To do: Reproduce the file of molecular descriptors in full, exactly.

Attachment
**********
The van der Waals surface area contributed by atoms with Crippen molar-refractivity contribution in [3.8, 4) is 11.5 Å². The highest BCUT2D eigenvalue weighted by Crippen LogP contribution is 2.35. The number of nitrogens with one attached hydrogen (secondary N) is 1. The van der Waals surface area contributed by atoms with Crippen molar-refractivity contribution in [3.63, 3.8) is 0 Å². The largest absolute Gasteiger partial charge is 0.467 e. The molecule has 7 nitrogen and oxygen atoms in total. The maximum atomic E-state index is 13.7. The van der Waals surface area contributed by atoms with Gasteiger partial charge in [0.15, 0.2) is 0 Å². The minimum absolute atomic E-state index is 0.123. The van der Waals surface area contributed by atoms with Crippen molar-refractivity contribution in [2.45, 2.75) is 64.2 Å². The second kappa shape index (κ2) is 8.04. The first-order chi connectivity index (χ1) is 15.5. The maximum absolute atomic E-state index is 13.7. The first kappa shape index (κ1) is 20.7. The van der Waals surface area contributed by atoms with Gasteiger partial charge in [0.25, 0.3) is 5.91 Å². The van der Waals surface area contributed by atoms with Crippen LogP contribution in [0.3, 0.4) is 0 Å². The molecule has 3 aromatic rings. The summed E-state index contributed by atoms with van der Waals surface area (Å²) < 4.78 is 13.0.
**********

The van der Waals surface area contributed by atoms with Crippen molar-refractivity contribution in [3.8, 4) is 11.5 Å². The highest BCUT2D eigenvalue weighted by Crippen LogP contribution is 2.35. The number of nitrogens with one attached hydrogen (secondary N) is 1. The van der Waals surface area contributed by atoms with Crippen molar-refractivity contribution in [3.63, 3.8) is 0 Å². The largest absolute Gasteiger partial charge is 0.467 e. The molecule has 7 nitrogen and oxygen atoms in total. The maximum atomic E-state index is 13.7. The van der Waals surface area contributed by atoms with Gasteiger partial charge in [0.15, 0.2) is 0 Å². The minimum absolute atomic E-state index is 0.123. The van der Waals surface area contributed by atoms with Crippen molar-refractivity contribution in [2.45, 2.75) is 64.2 Å². The second kappa shape index (κ2) is 8.04. The first-order chi connectivity index (χ1) is 15.5. The maximum absolute atomic E-state index is 13.7. The first kappa shape index (κ1) is 20.7. The van der Waals surface area contributed by atoms with Gasteiger partial charge in [0.25, 0.3) is 5.91 Å². The van der Waals surface area contributed by atoms with Crippen LogP contribution in [0.3, 0.4) is 0 Å². The molecule has 3 aromatic rings. The summed E-state index contributed by atoms with van der Waals surface area (Å²) < 4.78 is 13.0.